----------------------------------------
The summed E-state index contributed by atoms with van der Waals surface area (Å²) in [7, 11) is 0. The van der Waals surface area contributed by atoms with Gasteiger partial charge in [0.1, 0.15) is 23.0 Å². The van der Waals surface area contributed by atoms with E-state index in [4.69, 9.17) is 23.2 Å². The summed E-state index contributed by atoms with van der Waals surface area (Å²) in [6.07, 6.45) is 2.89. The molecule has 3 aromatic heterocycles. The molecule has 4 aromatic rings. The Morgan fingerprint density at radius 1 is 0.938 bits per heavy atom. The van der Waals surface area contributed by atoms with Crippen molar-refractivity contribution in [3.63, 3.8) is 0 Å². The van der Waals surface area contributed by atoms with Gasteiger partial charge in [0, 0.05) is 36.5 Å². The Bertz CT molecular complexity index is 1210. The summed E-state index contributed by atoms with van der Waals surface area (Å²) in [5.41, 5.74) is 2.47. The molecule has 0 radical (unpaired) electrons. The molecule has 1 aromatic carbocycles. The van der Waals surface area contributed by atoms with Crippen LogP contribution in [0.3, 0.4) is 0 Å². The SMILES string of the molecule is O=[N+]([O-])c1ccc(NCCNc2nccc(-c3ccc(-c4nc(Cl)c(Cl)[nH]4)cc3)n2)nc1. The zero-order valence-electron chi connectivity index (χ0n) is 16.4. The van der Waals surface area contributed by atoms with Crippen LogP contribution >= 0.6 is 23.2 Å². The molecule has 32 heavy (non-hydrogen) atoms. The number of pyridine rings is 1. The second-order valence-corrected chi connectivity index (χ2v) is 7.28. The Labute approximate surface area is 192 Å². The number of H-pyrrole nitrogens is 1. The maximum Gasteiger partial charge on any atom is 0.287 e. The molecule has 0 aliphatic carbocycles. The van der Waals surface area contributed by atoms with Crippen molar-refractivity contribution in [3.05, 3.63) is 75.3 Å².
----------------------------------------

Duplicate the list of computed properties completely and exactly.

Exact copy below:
The summed E-state index contributed by atoms with van der Waals surface area (Å²) in [7, 11) is 0. The van der Waals surface area contributed by atoms with Gasteiger partial charge in [0.1, 0.15) is 23.0 Å². The van der Waals surface area contributed by atoms with E-state index in [4.69, 9.17) is 23.2 Å². The summed E-state index contributed by atoms with van der Waals surface area (Å²) in [6.07, 6.45) is 2.89. The molecule has 3 aromatic heterocycles. The molecule has 4 aromatic rings. The Morgan fingerprint density at radius 1 is 0.938 bits per heavy atom. The van der Waals surface area contributed by atoms with Crippen molar-refractivity contribution in [3.63, 3.8) is 0 Å². The van der Waals surface area contributed by atoms with Gasteiger partial charge in [0, 0.05) is 36.5 Å². The Bertz CT molecular complexity index is 1210. The summed E-state index contributed by atoms with van der Waals surface area (Å²) in [5.41, 5.74) is 2.47. The molecule has 0 radical (unpaired) electrons. The molecule has 1 aromatic carbocycles. The van der Waals surface area contributed by atoms with Crippen LogP contribution in [0.3, 0.4) is 0 Å². The SMILES string of the molecule is O=[N+]([O-])c1ccc(NCCNc2nccc(-c3ccc(-c4nc(Cl)c(Cl)[nH]4)cc3)n2)nc1. The zero-order valence-electron chi connectivity index (χ0n) is 16.4. The van der Waals surface area contributed by atoms with Crippen LogP contribution >= 0.6 is 23.2 Å². The molecule has 32 heavy (non-hydrogen) atoms. The number of pyridine rings is 1. The second-order valence-corrected chi connectivity index (χ2v) is 7.28. The Labute approximate surface area is 192 Å². The number of H-pyrrole nitrogens is 1. The maximum Gasteiger partial charge on any atom is 0.287 e. The molecule has 0 aliphatic carbocycles. The van der Waals surface area contributed by atoms with Crippen molar-refractivity contribution in [3.05, 3.63) is 75.3 Å².